Fortune Rates Top 100 Corporate Citizens

Fortune magazine has announced the results of its 2005 Accountability Rating, a rating of corporate responsibility of Fortune Global 100 companies.

NEW YORK and LONDON — Fortune magazine has announced the results of its 2005 Accountability Rating, a rating of corporate responsibility of Fortune Global 100 companies. The Accountability Rating -- compiled by the London think tank AccountAbility and the consultancy CSRnetwork -- scores companies on how seriously their future decisions will consider nonfinancial matters. Topping the survey is BP, followed by Royal Dutch Shell Group (No. 2); Vodafone (No. 3); HSBC Holdings (No. 4); Carrefour (No. 5); Ford Motor (No. 6); Tokyo Electric Power (No. 7); Electricite de France (No. 8); Peugeot (No. 9); and Chevron (No. 10).

The Accountability Rating is not an index of how much good the company does or how loud its critics are. "It doesn't seek to label the good or bad but rather to identify the smart," says Simon Zadek, chief executive of AccountAbility. "It's a business, not a moral, rating. It looks at the world's biggest corporations and asks, 'Do they understand how to create and exploit effective business opportunities by addressing the needs of the poor? Do they understand how to make money by investing in environmentally sound business practices? Are they, in short, prepared to maximize the opportunities for our changing world?'"

"Many of the existing measures of corporate responsibility are focused on short-term issues," says Zadek. "They make a narrow assessment of how thorough a company's social reporting is. Or they attempt to name and shame by exposing negative social and economic impact...They do not offer clear insight into where a company wants to go and how smart it is in converting society's changing expectations into marketable products and services." The fact that oil and chemical companies have high ratings simply indicates that these companies face the biggest hurdles and are taking corporate responsibility seriously.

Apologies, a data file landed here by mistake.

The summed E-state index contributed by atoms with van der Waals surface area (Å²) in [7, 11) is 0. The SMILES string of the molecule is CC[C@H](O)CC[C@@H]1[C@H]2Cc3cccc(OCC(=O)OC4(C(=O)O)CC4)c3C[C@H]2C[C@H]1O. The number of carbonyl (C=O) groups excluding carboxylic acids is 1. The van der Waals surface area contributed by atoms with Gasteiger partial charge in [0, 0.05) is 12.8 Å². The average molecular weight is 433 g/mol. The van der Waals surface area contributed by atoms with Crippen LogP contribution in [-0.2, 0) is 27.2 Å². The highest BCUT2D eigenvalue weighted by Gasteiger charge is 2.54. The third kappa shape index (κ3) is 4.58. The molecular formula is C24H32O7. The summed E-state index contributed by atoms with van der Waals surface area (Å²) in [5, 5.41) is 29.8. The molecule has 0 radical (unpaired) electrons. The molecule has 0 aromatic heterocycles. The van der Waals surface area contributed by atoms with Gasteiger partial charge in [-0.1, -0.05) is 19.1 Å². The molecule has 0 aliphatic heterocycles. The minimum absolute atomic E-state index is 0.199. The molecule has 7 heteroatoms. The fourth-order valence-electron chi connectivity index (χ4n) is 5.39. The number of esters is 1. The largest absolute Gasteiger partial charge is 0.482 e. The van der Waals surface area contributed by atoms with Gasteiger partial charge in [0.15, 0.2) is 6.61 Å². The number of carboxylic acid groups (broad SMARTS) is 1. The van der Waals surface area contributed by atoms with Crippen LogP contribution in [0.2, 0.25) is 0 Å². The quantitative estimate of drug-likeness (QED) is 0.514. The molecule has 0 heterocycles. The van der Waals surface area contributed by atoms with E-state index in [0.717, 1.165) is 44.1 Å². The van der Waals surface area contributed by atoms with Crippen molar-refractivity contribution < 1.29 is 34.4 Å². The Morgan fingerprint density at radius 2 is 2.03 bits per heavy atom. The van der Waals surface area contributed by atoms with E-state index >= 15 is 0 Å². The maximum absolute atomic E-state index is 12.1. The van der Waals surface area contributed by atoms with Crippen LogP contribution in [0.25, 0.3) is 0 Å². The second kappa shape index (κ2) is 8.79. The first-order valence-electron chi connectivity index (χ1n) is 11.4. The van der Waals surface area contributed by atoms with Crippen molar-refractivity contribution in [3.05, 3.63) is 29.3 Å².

This is the second year the Accountability Rating has been applied to the Fortune Global 100. The results are encouraging: The average score has risen to 32 from 24 last year (out of a maximum of 100). This year a third of the companies achieved a score of 40; last year only one in ten did. Most of the bettered scores this year can be attributed to improvements in public disclosure -- one of the six criteria by which companies are measured -- to the level and quality of formal auditing of social and environmental performance, and to the number of companies reaching out to engage with nontraditional stakeholder groups.

The biggest success story on this year's list is HSBC (No. 4), which gained the most on this year's rankings. In the past two years HSBC has named a subcommittee of its board to oversee corporate responsibility and make it its No. 1 strategic goal. That was good enough to rank 45th last year. But his year, HSBC has committed to the World Bank's Equator Principles in deciding whether to lend to dam and forestry projects, and it started using an outside standard, AccountAbility's Assurance Standard, to help verify that new governance structures were a good response to shareholder needs.

"It will be interesting to see which corporations get smart first in aligning their business strategies to emerging social and environmental risks and opportunities," concludes Zadek. "One thing is clear: Those that will not or cannot change their strategies will ultimately not maintain their rankings in the Fortune Global 100."